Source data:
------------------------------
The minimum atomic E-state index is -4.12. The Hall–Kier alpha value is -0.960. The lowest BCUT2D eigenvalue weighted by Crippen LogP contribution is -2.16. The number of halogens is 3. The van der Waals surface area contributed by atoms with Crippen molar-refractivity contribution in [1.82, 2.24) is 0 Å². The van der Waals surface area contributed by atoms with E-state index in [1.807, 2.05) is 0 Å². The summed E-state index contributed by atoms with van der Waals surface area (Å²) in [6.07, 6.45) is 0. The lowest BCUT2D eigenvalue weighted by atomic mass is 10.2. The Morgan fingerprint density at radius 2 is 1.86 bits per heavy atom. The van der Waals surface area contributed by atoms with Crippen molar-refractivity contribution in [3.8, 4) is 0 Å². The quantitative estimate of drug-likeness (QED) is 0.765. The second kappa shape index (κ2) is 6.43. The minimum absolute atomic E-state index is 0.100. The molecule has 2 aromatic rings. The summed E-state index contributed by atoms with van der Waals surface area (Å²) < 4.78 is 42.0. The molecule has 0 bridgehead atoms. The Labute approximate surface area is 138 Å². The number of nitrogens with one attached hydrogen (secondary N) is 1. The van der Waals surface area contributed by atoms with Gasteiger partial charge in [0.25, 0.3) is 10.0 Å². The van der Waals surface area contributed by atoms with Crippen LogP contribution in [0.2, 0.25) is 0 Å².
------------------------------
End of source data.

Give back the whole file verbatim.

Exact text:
The minimum atomic E-state index is -4.12. The Hall–Kier alpha value is -0.960. The lowest BCUT2D eigenvalue weighted by Crippen LogP contribution is -2.16. The number of halogens is 3. The van der Waals surface area contributed by atoms with Crippen molar-refractivity contribution in [1.82, 2.24) is 0 Å². The van der Waals surface area contributed by atoms with E-state index in [1.807, 2.05) is 0 Å². The summed E-state index contributed by atoms with van der Waals surface area (Å²) in [6.07, 6.45) is 0. The lowest BCUT2D eigenvalue weighted by atomic mass is 10.2. The Morgan fingerprint density at radius 2 is 1.86 bits per heavy atom. The van der Waals surface area contributed by atoms with Crippen molar-refractivity contribution in [3.8, 4) is 0 Å². The quantitative estimate of drug-likeness (QED) is 0.765. The second kappa shape index (κ2) is 6.43. The minimum absolute atomic E-state index is 0.100. The molecule has 2 aromatic rings. The summed E-state index contributed by atoms with van der Waals surface area (Å²) < 4.78 is 42.0. The molecule has 0 bridgehead atoms. The Labute approximate surface area is 138 Å². The number of nitrogens with one attached hydrogen (secondary N) is 1. The van der Waals surface area contributed by atoms with Gasteiger partial charge in [0.25, 0.3) is 10.0 Å². The van der Waals surface area contributed by atoms with Crippen LogP contribution in [0.2, 0.25) is 0 Å².